Worldwide Venture Capital and Patent Creation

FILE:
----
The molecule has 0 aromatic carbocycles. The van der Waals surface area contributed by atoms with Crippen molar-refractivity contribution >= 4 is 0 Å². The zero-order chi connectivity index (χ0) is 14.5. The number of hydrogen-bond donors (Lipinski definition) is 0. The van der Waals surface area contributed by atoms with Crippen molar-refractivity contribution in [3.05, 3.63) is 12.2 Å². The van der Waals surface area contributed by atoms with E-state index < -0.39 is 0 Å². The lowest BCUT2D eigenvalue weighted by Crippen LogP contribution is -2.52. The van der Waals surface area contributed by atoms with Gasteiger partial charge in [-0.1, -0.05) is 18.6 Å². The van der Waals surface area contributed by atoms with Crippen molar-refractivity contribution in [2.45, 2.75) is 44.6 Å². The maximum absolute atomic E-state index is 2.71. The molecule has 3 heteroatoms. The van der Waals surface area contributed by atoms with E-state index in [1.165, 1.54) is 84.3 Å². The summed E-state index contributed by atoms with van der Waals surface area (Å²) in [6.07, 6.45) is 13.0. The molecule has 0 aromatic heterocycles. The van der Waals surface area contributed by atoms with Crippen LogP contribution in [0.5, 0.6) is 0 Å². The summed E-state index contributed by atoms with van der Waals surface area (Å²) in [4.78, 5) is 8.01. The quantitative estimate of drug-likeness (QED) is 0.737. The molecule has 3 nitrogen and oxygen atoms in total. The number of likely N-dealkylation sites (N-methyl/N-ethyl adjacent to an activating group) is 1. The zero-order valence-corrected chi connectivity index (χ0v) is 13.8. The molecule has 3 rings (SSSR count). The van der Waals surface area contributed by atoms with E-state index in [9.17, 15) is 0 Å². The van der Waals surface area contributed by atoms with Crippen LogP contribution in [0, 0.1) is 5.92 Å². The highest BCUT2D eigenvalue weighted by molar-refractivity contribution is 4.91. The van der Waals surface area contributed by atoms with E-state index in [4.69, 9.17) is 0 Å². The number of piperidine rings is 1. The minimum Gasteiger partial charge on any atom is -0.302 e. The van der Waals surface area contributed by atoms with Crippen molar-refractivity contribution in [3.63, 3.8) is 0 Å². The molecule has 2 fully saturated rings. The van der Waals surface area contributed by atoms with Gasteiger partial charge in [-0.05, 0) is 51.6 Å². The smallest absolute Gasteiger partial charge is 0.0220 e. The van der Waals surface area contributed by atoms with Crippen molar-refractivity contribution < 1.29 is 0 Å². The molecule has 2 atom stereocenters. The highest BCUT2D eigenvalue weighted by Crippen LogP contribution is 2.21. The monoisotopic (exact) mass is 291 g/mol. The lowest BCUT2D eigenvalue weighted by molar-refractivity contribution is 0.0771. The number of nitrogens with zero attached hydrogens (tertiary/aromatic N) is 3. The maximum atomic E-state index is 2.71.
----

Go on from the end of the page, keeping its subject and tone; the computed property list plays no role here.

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Companies need to be more innovative to exist and sustain profitability in today’s competitive business environment. They try to increase innovation by increasing their internal knowledge through internal and external sources. One of the main external sources that may support firms in improving their capabilities is venture capital (VC). Venture capitalists not only provide financial support for new firms, but also provide value-added activities, such as leadership, administration, marketing and strategic directions. These activities may improve the competitive advantages, productivity, profitability, and innovation of businesses. This study, based on historical data of VC investment and patenting, explores the effects of VC investment on firms’ innovation in different intellectual property rights (IPR) environments and in many industries worldwide, utilizing large datasets and various empirical models. Our negative binomial as well as logistic regression models of the panel data present the significant and positive impacts of VC investment and IPR parameters on increasing business patenting rates under all legal systems, by controlling for cultural, regulatory, and economic and market conditions of the business environment. These rates vary by area. Details of our analysis show that British (Common) and French Civil legal systems, in order, are more effective than other legal platforms, followed by German and Scandinavian. These results can be extended to different world regions and countries, based on their legal system. These outcomes are also supported by detailed analyses on countries. Furthermore, VC investment positively influences most industries but the impact rates differ by industry. In order to adjust our estimations and taking into account any flows in the panel data, we apply robust regression methods and cluster standard errors in the models. In order to test and address endogeneity concerns about the relationship between VC investment and firms’ patenting activities, three methods are applied: reverse causality, the Heckman Selection model, and instrumental variables. The Ease to Do Business index, as a starting business parameter, is our instrument for VC investment and it ranks world economies from the highest to the lowest level. Higher rankings (which translate to low numerical ranks) indicate that the regulatory environment is supportive and simpler for business operations.